How much of my life shows up in my writing? Quite a bit, and in three specific ways.

The first is from story ideas. Each of my books is the product of a very real experience in my life or the lives of friends or family. The stories end up looking nothing like the experiences they come from, but each is triggered by a real event.

The second way is in setting. The Cass Elliot novels are set in East Texas, where I currently live. Forney County is imaginary, but the pastureland, forest, and architecture in this area flavor each novel. Cass’s home town, Arcadia, is an amalgamation of two local towns.

The third way my life shows up in my writing is through characters. Although Cass Elliot and Maxine Leverman are their own “people,” each contains elements of my personality. Cass has more of my serious side and Maxine ended up with the smartass part of me that refuses to spend time thinking through consequences.

Other characters come directly from my life. For example, the Grove twins are based on my brothers when they were teenagers; the thee ladies of the Lost and Found Detective Agency are women I work with; and Sheriff Hoffner is based on the worst boss I’ve ever had. One character, Hugo Petchard, is a composite of the many annoying, inept people we’ve all had to work with, and he’s great fun to write!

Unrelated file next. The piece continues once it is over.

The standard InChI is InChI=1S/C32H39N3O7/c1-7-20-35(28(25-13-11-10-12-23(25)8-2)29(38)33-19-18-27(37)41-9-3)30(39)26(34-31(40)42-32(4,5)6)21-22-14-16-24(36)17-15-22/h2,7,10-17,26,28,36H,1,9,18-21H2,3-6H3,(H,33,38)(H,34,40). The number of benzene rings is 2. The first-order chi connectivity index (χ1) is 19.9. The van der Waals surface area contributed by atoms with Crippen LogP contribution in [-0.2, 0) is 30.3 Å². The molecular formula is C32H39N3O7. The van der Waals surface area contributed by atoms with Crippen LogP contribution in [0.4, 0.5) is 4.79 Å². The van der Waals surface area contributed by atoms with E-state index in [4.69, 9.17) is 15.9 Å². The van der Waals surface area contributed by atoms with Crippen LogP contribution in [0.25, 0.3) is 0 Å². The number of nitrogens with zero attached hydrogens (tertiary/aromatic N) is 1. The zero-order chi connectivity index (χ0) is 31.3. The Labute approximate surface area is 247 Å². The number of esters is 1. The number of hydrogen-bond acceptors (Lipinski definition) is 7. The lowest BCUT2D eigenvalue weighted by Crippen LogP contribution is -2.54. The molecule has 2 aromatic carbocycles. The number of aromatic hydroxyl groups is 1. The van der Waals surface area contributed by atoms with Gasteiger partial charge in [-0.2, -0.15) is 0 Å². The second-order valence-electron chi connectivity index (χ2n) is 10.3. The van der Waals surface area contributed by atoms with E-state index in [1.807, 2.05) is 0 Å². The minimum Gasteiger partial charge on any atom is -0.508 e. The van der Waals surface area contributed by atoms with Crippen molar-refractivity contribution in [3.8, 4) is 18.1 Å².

Alan McDermott

My life is all about my books these days. From the moment I wake I’m on my laptop, and often spend 12 hours at it. I take regular breaks and exercise for an hour each morning, and I cook most nights, but the rest of the time is spent staring at the screen.

I wish it wasn’t like this. I wish I could actually write something—anything—instead of just gazing at the last paragraph for hours on end.

I think my next project will be about an author who has writer’s block, so if I don’t make progress I can just tell myself it’s part of the story!

Scott Bury

I like to insert people I know into my stories and novels, and what I’ve found is that my victims, I mean subjects, are delighted with the idea.